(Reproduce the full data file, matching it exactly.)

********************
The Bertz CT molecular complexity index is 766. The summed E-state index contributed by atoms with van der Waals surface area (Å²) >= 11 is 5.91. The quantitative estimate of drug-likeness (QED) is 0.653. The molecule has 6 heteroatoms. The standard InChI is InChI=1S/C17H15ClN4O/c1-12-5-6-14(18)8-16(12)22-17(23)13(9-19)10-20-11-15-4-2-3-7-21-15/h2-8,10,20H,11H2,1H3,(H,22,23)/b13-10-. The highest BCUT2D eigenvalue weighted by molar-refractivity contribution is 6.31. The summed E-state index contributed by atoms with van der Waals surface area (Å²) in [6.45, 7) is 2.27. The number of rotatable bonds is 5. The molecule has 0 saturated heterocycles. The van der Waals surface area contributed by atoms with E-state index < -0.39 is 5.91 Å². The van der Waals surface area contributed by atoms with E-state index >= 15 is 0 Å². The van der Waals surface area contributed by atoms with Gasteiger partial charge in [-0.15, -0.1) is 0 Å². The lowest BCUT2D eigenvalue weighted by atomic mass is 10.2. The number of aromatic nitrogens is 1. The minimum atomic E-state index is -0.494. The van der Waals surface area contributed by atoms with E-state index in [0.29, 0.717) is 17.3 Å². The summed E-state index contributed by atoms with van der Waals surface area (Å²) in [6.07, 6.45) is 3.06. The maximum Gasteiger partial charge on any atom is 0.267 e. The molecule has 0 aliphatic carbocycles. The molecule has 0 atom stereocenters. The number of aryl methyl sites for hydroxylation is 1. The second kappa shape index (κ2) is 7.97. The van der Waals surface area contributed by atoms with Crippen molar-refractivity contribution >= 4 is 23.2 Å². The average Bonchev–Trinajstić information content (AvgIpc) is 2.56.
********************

The Bertz CT molecular complexity index is 766. The summed E-state index contributed by atoms with van der Waals surface area (Å²) >= 11 is 5.91. The quantitative estimate of drug-likeness (QED) is 0.653. The molecule has 6 heteroatoms. The standard InChI is InChI=1S/C17H15ClN4O/c1-12-5-6-14(18)8-16(12)22-17(23)13(9-19)10-20-11-15-4-2-3-7-21-15/h2-8,10,20H,11H2,1H3,(H,22,23)/b13-10-. The highest BCUT2D eigenvalue weighted by molar-refractivity contribution is 6.31. The summed E-state index contributed by atoms with van der Waals surface area (Å²) in [6.45, 7) is 2.27. The number of rotatable bonds is 5. The molecule has 0 saturated heterocycles. The van der Waals surface area contributed by atoms with E-state index < -0.39 is 5.91 Å². The van der Waals surface area contributed by atoms with E-state index >= 15 is 0 Å². The van der Waals surface area contributed by atoms with Gasteiger partial charge in [-0.15, -0.1) is 0 Å². The lowest BCUT2D eigenvalue weighted by atomic mass is 10.2. The number of aromatic nitrogens is 1. The minimum atomic E-state index is -0.494. The van der Waals surface area contributed by atoms with E-state index in [0.29, 0.717) is 17.3 Å². The summed E-state index contributed by atoms with van der Waals surface area (Å²) in [6.07, 6.45) is 3.06. The maximum Gasteiger partial charge on any atom is 0.267 e. The molecule has 0 aliphatic carbocycles. The molecule has 0 atom stereocenters. The number of aryl methyl sites for hydroxylation is 1. The second kappa shape index (κ2) is 7.97. The van der Waals surface area contributed by atoms with Crippen molar-refractivity contribution >= 4 is 23.2 Å². The average Bonchev–Trinajstić information content (AvgIpc) is 2.56.